KOL Management Driving Customization/Personalization
The emergence of KOL management within pharmaceutical and life-sciences companies has undoubtedly pushed CRM technology toward an increasing trend in customization and personalization. In order to successfully manage and streamline complex key relationships, pharmaceutical and life sciences companies require a flexible and customized program that fits the unique needs of each key opinion leader and the complex aspects of a key relationship which extend far beyond a traditional customer supplier relationship. The shift toward customization and personalization within KOL management is causing companies to reevaluate the programs in place for CRM as well.
Customers, similarly to KOLs, also have unique needs and complex relationships within different functions of the organization. To successfully enhance customer relationships and service, pharmaceutical and life-sciences companies first need to identify the way in which each customer defines quality and success and then design a CRM strategy based upon individual requirements and expectations. Within the overall CRM strategy there should exist a generous element of configurability that allows for modification according to customer needs that inevitably alter as a product or drug progresses through its life cycle. Personalized CRM programs play a major role in determining the success of the customer relationship, ultimately working to maximize the potential of the relationships.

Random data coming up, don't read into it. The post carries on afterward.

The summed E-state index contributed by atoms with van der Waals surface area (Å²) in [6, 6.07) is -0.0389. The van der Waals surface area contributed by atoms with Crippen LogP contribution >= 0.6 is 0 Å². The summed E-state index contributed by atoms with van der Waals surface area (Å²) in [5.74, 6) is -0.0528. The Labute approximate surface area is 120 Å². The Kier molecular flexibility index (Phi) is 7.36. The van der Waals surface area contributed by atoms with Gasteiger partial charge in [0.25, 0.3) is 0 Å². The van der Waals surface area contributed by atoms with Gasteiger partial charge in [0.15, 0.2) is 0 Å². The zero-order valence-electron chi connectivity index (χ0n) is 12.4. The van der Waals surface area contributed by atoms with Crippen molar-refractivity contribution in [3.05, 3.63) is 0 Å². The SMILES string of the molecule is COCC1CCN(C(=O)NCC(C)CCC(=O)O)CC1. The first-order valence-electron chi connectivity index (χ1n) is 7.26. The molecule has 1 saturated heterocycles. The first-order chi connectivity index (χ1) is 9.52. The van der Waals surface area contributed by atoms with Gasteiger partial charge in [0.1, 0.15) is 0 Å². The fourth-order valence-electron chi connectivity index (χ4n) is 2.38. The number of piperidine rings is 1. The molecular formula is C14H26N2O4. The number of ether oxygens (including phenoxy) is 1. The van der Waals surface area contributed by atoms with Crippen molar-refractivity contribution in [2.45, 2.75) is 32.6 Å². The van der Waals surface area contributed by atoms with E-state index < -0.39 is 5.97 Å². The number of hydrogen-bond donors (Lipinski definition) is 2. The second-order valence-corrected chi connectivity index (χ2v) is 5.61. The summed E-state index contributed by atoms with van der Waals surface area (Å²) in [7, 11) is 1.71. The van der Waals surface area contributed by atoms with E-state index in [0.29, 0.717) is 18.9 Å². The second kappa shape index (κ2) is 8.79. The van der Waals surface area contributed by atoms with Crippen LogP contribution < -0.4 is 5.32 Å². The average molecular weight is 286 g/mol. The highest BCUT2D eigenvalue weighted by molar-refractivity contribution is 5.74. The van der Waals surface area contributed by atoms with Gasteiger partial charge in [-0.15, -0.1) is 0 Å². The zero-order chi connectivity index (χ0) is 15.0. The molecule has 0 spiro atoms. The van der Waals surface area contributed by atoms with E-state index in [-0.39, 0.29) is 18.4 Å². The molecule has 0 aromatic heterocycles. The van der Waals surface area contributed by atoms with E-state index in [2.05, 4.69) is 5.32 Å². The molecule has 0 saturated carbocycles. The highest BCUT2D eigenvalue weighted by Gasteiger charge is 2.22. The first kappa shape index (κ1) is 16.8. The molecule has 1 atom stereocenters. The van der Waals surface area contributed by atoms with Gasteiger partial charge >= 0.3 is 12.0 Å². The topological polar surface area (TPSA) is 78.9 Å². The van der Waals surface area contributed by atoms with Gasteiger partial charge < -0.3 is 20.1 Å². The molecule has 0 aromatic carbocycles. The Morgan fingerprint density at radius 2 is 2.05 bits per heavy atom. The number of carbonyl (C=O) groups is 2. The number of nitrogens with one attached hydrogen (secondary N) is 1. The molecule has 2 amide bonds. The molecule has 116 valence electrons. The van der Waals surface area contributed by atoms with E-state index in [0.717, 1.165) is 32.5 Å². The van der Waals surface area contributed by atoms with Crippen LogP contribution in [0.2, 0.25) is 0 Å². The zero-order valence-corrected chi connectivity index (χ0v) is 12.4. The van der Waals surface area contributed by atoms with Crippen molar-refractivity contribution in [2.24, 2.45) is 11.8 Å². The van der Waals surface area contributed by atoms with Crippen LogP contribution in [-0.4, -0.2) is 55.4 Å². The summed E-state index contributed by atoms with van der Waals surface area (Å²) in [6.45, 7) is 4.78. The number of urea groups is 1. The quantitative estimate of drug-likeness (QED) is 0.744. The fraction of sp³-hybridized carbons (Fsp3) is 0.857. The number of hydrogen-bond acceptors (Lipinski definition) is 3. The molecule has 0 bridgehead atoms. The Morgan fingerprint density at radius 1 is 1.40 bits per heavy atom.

KOL Management as an ROI Tool
In recent months, pharmaceutical and life-sciences companies have been facing an unprecedented level of scrutiny regarding the achieved results of their comprehensive KOL management programs. The results of these programs, however, are often intangible and difficult to measure particularly since one outcome of an effective program and the transparency it supports is maintaining compliance with new state and federal guidelines. As such, companies have recently begun adopting strategic KOL solutions that allow for goal-oriented information capture and communication, including both the timely reporting of key metrics and alignment with necessary PhRMA and AdvaMed industry compliance codes and regulations.
Understanding each physician network, its influences, locations, and the way information is disseminated, is essential to maximizing the effectiveness of KOL program dollars in attaining educational goals or patient outcomes. With processes, plans, and technologies in place, it is possible to review the impact of a KOL program within highly regulated industries. Throughout the pharmaceutical and life-sciences industries, senior marketers undoubtedly agree that successful KOL management solutions should map back to marketing, business, and compliance goals with adjustments as KOL relationships are developed and executed.
The Future of KOL Management: Key Relationship Management
The impact of KOL on product or drug adoption is undeniable. As such, the mutually beneficial, collaborative relationship between a pharmaceutical or life-sciences company and its KOLs is invaluable but critical to manage properly to maintain company and physician independence at every point. As pharmaceutical and life-sciences companies continue to realize the tremendous positive impact that KOLs have on their business, KOL management will continue to evolve and develop as a business discipline with lessons that could translate to key relationships in other industries.
Jim Zuffoletti is the cofounder and president and Otavio Freire is cofounder and executive vice president of technology of openQ. Please visit www.openq.com.